I am going to argue, strongly, that caretaking and codependency aren’t love. Just because you do a lot of things for people doesn’t necessarily mean that you love them. I also want to argue that bringing caretaking and codependency to a relationship does not create a healthy dynamic, it is not the foundation of loving, lasting relationships. I am going to also argue that codependency has a way of drastically decreasing the chances that love can exist between two people. If we think of a relationship between two people, any people, as a separate person or entity, then we can start examining what types of things are healthy and good for it and what types of things are toxic to it. The relationship is healthy when loving things are given to it. The relationship gets sick and eventually dies when it’s given a steady diet of poison and abuse. For people who are codependent, they often allow the steady flow of poison to come in. There’s little accountability given to the person who is high conflict in nature. Love isn’t giving someone a free pass on bad behavior. Love isn’t removing consequences and accountability from them, it actually keeps them sick and prevents them from learning from bad behavior. Lessons that they still haven’t learned and lessons that although are painful, will help them become a more functional and healthy person. Love is not removing obstacles and hardships. Love is standing by someone when times are tough.

Even though this article is mostly about codependent type relationships as it relates to high conflict personalities, I also want to illustrate how codependency isn’t love by talking about addiction. It’s extremely common for people with drug and alcohol addiction to have someone in their life that is also codependent. If you have ever watched the show “intervention” you can spot this person almost immediately. The person that enables the drug addiction is the person that is codependent. Giving the addict money that they know will probably be spent on drugs or alcohol, is an example of this. Sometimes the codependent removes consequences such as keeping them from getting evicted or covering bail when they get arrested. It’s extremely difficult for the addict to get clean when there is someone enabling them this way. I once saw an episode of “intervention” in which a man who was addicted to crystal meth had a daughter that would drive him to his drug deals, so that he could get his drug. Her reason, she had said, was that he was going to get the drug anyways but in this way, she knew that he was safe.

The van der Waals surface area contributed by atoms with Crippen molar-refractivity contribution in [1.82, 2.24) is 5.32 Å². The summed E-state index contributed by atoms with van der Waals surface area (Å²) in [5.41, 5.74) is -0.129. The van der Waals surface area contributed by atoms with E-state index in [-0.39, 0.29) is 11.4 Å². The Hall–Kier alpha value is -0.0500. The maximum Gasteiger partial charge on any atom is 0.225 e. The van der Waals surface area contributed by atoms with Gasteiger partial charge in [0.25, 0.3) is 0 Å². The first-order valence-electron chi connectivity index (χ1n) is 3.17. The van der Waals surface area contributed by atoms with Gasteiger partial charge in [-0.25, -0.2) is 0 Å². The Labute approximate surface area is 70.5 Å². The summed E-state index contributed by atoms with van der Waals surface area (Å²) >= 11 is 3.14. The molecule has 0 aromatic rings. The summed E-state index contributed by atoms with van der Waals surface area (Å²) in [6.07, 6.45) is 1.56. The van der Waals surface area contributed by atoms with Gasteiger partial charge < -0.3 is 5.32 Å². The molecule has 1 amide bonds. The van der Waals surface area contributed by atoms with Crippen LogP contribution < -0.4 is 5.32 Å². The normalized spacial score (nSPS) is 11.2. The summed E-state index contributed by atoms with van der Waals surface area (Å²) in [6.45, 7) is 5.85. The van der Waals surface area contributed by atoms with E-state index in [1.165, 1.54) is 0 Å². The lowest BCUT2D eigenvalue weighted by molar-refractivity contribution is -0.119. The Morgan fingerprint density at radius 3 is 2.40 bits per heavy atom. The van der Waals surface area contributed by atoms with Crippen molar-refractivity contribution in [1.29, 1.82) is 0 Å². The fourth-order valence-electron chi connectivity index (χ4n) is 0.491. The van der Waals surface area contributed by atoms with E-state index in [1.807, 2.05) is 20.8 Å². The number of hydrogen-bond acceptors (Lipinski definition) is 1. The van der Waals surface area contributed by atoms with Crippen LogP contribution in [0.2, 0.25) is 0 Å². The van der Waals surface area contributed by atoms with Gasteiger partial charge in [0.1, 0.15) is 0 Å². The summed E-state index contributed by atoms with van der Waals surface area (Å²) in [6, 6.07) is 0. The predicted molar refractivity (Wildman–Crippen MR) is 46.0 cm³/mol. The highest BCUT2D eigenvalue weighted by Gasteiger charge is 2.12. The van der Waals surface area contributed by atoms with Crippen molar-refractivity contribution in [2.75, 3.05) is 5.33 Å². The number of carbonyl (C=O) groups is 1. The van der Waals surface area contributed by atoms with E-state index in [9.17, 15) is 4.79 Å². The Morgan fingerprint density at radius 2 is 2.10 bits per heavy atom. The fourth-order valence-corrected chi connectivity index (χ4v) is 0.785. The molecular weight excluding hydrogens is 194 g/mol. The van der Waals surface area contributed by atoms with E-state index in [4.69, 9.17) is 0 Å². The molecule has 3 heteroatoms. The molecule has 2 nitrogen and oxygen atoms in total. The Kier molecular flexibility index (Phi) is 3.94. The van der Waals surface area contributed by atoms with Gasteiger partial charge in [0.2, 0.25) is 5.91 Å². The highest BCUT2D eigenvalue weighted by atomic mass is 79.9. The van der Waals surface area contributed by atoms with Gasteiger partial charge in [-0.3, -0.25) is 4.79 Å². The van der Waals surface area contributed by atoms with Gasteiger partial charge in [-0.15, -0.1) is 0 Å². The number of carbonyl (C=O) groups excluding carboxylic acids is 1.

This is not love. Putting a person in harm’s way, ensuring that they get to and from the place that is keeping them sick and killing them slowly is not love. Perhaps what is most troubling about codependent people is that in circumstances like this, they see these types of choices as heroic. They are keeping the addict safe, they are making sure they stay alive. People who are codependent often feel resentment because they are not getting more positive recognition for their ‘heroic’ behavior. Again, this is not love. Love is allowing people to make their own decisions, love is letting them go and letting them fail. Love is allowing them to fall on their face and then offering support when they attempt to pick themselves back up. It would be nice if being codependent to someone actually helped them but I have yet to encounter a case where it has.

This is a topic that deserves a lot more time and effort to explain in detail. If you enjoyed this article, please share it with others and be sure to check out my other articles on high conflict personalities and caretaking. You can always stay in the loop by subscribing here on my website and get my articles as soon as they come out. If you need help in this area, I hope you will give me the opportunity to help how I can. Drop me an email or give me a call!